Burmese Saskatonians say they’re deeply worried about people in their home country, following a military coup in Myanmar.

The Southeast Asian country’s military took control Monday under a one-year state of emergency. The military has detained government leaders, including democratically elected leader Aung San Suu Kyi, whose party won a sweeping victory in the 2020 election.

Read more:
Myanmar’s military seizes control of country over election fraud allegations

Several countries, including Canada, have condemned the coup.

“My reaction in the beginning was disbelief,” said Khin Yin, who moved from Myanmar to Canada 23 years ago.

Now, she’s angry.

Myanmar was previously under military rule for five decades, beginning in 1962. During that time, the country became deeply impoverished and thousands of pro-democracy demonstrators were killed.

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Yin said her family still lives in Myanmar, and she worries about what will happen to Burmese people under a “corrupt” military government.


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Myanmar’s military seizes power in coup


Myanmar’s military seizes power in coup

“We are really, really concerned about them,” Yin told Global News.

Yin said she supports Suu Kyi.

“During the five years… of (Suu Kyi) governing the country, we’ve seen a lot of development — far more than the last 50 years under a military government,” Yin said.

Suu Kyi has called for civil disobedience to resist the coup. Some doctors are staying home, Yin said, while Myanmar residents have collectively banged on pots and pans at night.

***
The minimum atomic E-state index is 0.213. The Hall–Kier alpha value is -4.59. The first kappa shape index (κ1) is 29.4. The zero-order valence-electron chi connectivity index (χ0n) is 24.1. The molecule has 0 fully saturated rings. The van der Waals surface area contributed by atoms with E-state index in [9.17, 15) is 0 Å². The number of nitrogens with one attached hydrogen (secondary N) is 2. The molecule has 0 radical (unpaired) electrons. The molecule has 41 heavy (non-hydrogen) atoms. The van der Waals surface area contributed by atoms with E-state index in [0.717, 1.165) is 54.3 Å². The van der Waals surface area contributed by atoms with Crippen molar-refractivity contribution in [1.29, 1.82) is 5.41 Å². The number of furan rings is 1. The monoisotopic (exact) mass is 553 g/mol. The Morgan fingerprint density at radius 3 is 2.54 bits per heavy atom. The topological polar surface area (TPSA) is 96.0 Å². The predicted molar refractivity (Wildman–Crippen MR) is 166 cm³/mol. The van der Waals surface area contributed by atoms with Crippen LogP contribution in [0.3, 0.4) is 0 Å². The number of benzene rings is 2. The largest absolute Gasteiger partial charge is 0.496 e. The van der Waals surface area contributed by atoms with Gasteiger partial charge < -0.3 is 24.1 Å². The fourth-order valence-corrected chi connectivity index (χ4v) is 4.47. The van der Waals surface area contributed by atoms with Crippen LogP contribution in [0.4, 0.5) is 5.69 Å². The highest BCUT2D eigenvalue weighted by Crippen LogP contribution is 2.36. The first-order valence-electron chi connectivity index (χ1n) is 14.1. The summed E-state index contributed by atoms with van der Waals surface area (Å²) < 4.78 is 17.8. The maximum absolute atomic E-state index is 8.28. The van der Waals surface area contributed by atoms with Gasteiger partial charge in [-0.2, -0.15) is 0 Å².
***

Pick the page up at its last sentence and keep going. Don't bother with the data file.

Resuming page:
“(The military) cannot run the system anymore,” Yin said. “Hopefully they will have to return the power.”

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The military said it took over because the government did not act on the military’s unsubstantiated claims of fraud in the November election.

Yin is part of a group of Burmese Saskatonians hoping to organize a protest in the coming weeks.

Read more:
UN Security Council holds emergency meeting on Myanmar coup but takes no action

Kyew Lu, who came to Canada as a refuge in 1996, hopes to take part.

Lu was involved in Myanmar’s 1988 student protest movement. Three decades later, he said it’s upsetting to see the country in a similar state.

“I was so disappointed and so angry,” Lu said in an interview on Wednesday.

He hopes the Canadian government and other nations can pressure Myanmar’s military to restore democracy.

— With files from The Associated Press




© 2021 Global News, a division of Corus Entertainment Inc.




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